The Anchorage Assembly has set a special June 1 meeting to hear more public testimony and possibly vote on legislation that would add to city code a process for removing a mayor from office for a “breach of the public trust.”
Assembly members abruptly ended their regular meeting late Tuesday night in the midst of public testimony on the proposal, following a persistent disruption from an attendee who refused to leave the chambers after Assembly Chair Suzanne LaFrance called for security to intervene.
A larger-than-usual crowd filled much of the Assembly chambers Tuesday as residents gathered to speak about the proposed ordinance, with many there to protest it and express support for Mayor Dave Bronson.
The ordinance would add specific steps to city code for removing a mayor, as well as for officials elected to service area boards. Similar processes already exist for removing Assembly and school board members.
Assembly leaders have said they do not intend to use the ordinance, if passed, against Bronson. But Vice Chair Chris Constant, who proposed the ordinance, said the mayor’s actions did spur him to put it forward.
During his opening remarks, Bronson called the ordinance a “blatant attack on the office of the mayor.”
“No mayor should be subject to a coup by the Assembly that doesn’t agree with him politically,” he said.
Outside of regular elections, Anchorage mayors can only be removed through recall under current code. The ordinance would not affect the public’s ability to recall a mayor.
Constant has said he drafted the legislation after the Bronson administration did not implement the Assembly-approved city budget earlier this year and when Bronson officials first used their own version of a city budget as a baseline during the annual budget revision process. (They later agreed to use the Assembly-passed budget for revisions.)
Constant has said that he believes Bronson has ignored city code, which is law, in a “substantive way” since the mayor took office, and that he is not trying to remove Bronson from office but rather place “clear bumpers on the boundaries of his power.”
“Mr. Constant’s ordinance will do nothing but divide our community further and give enormous power to the Assembly, enabling them to remove any mayor — not just me — but all future mayors for any reason the Assembly deems to be a breach of public trust,” Bronson said.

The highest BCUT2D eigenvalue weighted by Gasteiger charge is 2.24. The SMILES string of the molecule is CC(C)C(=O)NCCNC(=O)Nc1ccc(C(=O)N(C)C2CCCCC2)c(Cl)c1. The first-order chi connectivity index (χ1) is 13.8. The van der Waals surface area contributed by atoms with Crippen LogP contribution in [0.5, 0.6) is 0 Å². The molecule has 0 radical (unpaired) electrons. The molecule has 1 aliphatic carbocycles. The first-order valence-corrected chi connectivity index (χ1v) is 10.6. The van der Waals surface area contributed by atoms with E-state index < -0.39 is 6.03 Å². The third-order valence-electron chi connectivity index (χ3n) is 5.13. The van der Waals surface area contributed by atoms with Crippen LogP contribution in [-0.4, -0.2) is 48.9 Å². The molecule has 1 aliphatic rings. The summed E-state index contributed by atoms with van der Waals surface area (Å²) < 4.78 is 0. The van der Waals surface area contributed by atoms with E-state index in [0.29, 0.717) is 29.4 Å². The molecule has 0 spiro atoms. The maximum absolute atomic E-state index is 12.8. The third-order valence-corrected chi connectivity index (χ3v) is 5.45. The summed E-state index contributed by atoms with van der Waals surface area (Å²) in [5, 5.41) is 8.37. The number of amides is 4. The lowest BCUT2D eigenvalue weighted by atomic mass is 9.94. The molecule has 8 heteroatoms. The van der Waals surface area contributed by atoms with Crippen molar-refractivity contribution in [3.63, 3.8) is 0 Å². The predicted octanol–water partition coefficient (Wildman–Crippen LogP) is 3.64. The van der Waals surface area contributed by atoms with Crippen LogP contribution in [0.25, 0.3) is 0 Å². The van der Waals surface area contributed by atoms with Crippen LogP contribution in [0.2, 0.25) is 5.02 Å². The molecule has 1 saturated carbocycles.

Many Bronson supporters on Tuesday held up small signs during the meeting protesting Constant’s proposal — one said, “KEEP THE MAYOR DITCH THE ASSEMBLY!!!”
Not all who gathered Tuesday were there to support Bronson. One testifier, Yarrow Silvers, carried with her 12 recall applications against Bronson, and listed what she said she believes are the mayor’s multiple “recallable offenses.” Silvers is a co-founder of Anchorage Action, a local political group that has organized against the Bronson administration.
The ordinance lists 13 actions that would constitute a breach, such as “failure to faithfully execute the directives of a duly enacted ordinance” and a “substantial breach of a statutory, code or charter-imposed duty.”
According to the proposal, the process to remove a mayor would begin by the Assembly holding a majority vote on grounds for removal. Those grounds would then be reviewed by the municipal attorney or a third-party attorney hired by the Assembly for legal sufficiency. If sufficient, the mayor would choose a legal representative to defend against the accusations, and an agreed-upon officer would conduct a hearing, evaluate any evidence and make a recommendation to the Assembly. The Assembly would then vote on removal, needing a two-thirds majority to unseat a mayor.
The Assembly’s eight moderate-to-progressive leaning members currently constitute a two-thirds majority. They and the conservative mayor have clashed over several key city issues, including the budget, and have engaged in a power struggle since Bronson took office last July.
Before public testimony on the proposal began near the end of the more than six-hour meeting, LaFrance had announced that the Assembly would continue to hear testimony at the June special meeting next week.
By then, the meeting had already been punctuated by several disruptions, jeers, cheers and clapping from the crowd — reminiscent of a series of turbulent meetings on a proposed mask ordinance that stretched over two weeks last fall.
Bronson is a staunch opponent of mask mandates and other government-imposed COVID-19 restrictions, and his supporters at the time repeatedly gathered to filibuster a vote on the proposed mask mandate with continuous public testimony against it.
During a work session on Constant’s proposal last week, Assembly member Kevin Cross warned the city could see a similar situation unfold again.
“If you thought the mask mandate brought people in, just wait and see. This is this is going to keep everybody very busy,” Cross said.
Though busy, Tuesday’s meeting drew fewer attendees than those meetings last fall.